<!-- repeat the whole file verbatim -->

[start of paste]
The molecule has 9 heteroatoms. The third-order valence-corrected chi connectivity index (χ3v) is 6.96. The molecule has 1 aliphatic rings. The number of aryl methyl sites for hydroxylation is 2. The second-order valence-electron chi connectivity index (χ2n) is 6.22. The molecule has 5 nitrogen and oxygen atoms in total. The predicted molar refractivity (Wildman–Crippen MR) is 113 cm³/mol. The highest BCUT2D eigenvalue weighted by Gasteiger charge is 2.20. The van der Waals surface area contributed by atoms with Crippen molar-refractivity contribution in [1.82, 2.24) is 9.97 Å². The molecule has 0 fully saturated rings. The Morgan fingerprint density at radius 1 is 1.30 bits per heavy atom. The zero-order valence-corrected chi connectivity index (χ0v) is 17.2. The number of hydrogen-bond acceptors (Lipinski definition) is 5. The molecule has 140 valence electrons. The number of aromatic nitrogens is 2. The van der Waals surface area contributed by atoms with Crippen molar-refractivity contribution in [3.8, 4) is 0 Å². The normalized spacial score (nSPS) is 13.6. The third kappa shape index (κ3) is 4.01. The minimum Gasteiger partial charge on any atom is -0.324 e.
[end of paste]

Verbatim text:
The molecule has 9 heteroatoms. The third-order valence-corrected chi connectivity index (χ3v) is 6.96. The molecule has 1 aliphatic rings. The number of aryl methyl sites for hydroxylation is 2. The second-order valence-electron chi connectivity index (χ2n) is 6.22. The molecule has 5 nitrogen and oxygen atoms in total. The predicted molar refractivity (Wildman–Crippen MR) is 113 cm³/mol. The highest BCUT2D eigenvalue weighted by Gasteiger charge is 2.20. The van der Waals surface area contributed by atoms with Crippen molar-refractivity contribution in [1.82, 2.24) is 9.97 Å². The molecule has 0 fully saturated rings. The Morgan fingerprint density at radius 1 is 1.30 bits per heavy atom. The zero-order valence-corrected chi connectivity index (χ0v) is 17.2. The number of hydrogen-bond acceptors (Lipinski definition) is 5. The molecule has 140 valence electrons. The number of aromatic nitrogens is 2. The van der Waals surface area contributed by atoms with Crippen molar-refractivity contribution in [3.8, 4) is 0 Å². The normalized spacial score (nSPS) is 13.6. The third kappa shape index (κ3) is 4.01. The minimum Gasteiger partial charge on any atom is -0.324 e.